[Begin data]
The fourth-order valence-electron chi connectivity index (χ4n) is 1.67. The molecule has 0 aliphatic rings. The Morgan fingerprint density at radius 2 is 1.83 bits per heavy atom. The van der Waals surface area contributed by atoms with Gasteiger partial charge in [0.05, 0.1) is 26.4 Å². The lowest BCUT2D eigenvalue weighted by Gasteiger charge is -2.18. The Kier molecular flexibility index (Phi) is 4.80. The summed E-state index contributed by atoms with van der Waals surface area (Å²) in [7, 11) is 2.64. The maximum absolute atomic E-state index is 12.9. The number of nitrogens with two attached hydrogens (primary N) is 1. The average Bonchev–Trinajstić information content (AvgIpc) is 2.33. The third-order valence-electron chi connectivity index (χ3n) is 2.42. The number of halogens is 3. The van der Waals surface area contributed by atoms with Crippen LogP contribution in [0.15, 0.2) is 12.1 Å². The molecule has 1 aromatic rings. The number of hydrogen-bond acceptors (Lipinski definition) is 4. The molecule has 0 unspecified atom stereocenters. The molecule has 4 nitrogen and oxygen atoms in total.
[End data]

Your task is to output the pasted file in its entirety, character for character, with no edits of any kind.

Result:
The fourth-order valence-electron chi connectivity index (χ4n) is 1.67. The molecule has 0 aliphatic rings. The Morgan fingerprint density at radius 2 is 1.83 bits per heavy atom. The van der Waals surface area contributed by atoms with Gasteiger partial charge in [0.05, 0.1) is 26.4 Å². The lowest BCUT2D eigenvalue weighted by Gasteiger charge is -2.18. The Kier molecular flexibility index (Phi) is 4.80. The summed E-state index contributed by atoms with van der Waals surface area (Å²) in [7, 11) is 2.64. The maximum absolute atomic E-state index is 12.9. The number of nitrogens with two attached hydrogens (primary N) is 1. The average Bonchev–Trinajstić information content (AvgIpc) is 2.33. The third-order valence-electron chi connectivity index (χ3n) is 2.42. The number of halogens is 3. The van der Waals surface area contributed by atoms with Crippen LogP contribution in [0.15, 0.2) is 12.1 Å². The molecule has 1 aromatic rings. The number of hydrogen-bond acceptors (Lipinski definition) is 4. The molecule has 0 unspecified atom stereocenters. The molecule has 4 nitrogen and oxygen atoms in total.